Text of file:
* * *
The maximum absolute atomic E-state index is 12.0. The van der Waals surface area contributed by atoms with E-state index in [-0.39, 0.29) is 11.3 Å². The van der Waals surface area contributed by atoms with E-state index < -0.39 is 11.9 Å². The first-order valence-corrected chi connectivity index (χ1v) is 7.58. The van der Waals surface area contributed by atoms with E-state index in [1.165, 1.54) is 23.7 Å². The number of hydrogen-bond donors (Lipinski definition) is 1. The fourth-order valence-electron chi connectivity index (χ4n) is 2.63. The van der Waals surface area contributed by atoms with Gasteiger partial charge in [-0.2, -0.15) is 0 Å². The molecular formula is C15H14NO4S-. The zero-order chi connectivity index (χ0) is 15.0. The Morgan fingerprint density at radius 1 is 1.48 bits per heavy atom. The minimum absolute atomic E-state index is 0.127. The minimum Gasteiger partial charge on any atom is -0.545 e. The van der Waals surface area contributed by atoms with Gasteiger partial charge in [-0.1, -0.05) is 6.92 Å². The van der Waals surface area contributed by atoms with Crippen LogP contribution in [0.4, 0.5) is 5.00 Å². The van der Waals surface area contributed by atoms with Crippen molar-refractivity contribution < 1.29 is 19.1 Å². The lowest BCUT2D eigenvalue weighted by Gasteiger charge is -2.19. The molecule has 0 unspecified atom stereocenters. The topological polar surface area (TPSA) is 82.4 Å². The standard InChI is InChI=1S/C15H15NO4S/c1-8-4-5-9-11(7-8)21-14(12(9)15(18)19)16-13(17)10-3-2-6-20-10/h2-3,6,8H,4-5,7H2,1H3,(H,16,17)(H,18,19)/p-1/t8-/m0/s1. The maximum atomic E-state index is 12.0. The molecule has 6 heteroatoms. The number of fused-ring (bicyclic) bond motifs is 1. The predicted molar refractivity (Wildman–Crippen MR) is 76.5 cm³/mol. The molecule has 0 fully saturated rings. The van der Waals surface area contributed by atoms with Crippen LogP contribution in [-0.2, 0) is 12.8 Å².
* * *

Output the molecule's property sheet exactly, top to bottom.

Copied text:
The maximum absolute atomic E-state index is 12.0. The van der Waals surface area contributed by atoms with E-state index in [-0.39, 0.29) is 11.3 Å². The van der Waals surface area contributed by atoms with E-state index < -0.39 is 11.9 Å². The first-order valence-corrected chi connectivity index (χ1v) is 7.58. The van der Waals surface area contributed by atoms with E-state index in [1.165, 1.54) is 23.7 Å². The number of hydrogen-bond donors (Lipinski definition) is 1. The fourth-order valence-electron chi connectivity index (χ4n) is 2.63. The van der Waals surface area contributed by atoms with Gasteiger partial charge in [-0.2, -0.15) is 0 Å². The molecular formula is C15H14NO4S-. The zero-order chi connectivity index (χ0) is 15.0. The Morgan fingerprint density at radius 1 is 1.48 bits per heavy atom. The minimum absolute atomic E-state index is 0.127. The minimum Gasteiger partial charge on any atom is -0.545 e. The van der Waals surface area contributed by atoms with Gasteiger partial charge in [-0.1, -0.05) is 6.92 Å². The van der Waals surface area contributed by atoms with Crippen LogP contribution in [0.4, 0.5) is 5.00 Å². The van der Waals surface area contributed by atoms with Crippen molar-refractivity contribution < 1.29 is 19.1 Å². The lowest BCUT2D eigenvalue weighted by Gasteiger charge is -2.19. The molecule has 0 unspecified atom stereocenters. The topological polar surface area (TPSA) is 82.4 Å². The standard InChI is InChI=1S/C15H15NO4S/c1-8-4-5-9-11(7-8)21-14(12(9)15(18)19)16-13(17)10-3-2-6-20-10/h2-3,6,8H,4-5,7H2,1H3,(H,16,17)(H,18,19)/p-1/t8-/m0/s1. The maximum atomic E-state index is 12.0. The molecule has 6 heteroatoms. The number of fused-ring (bicyclic) bond motifs is 1. The predicted molar refractivity (Wildman–Crippen MR) is 76.5 cm³/mol. The molecule has 0 fully saturated rings. The van der Waals surface area contributed by atoms with Crippen LogP contribution in [-0.2, 0) is 12.8 Å².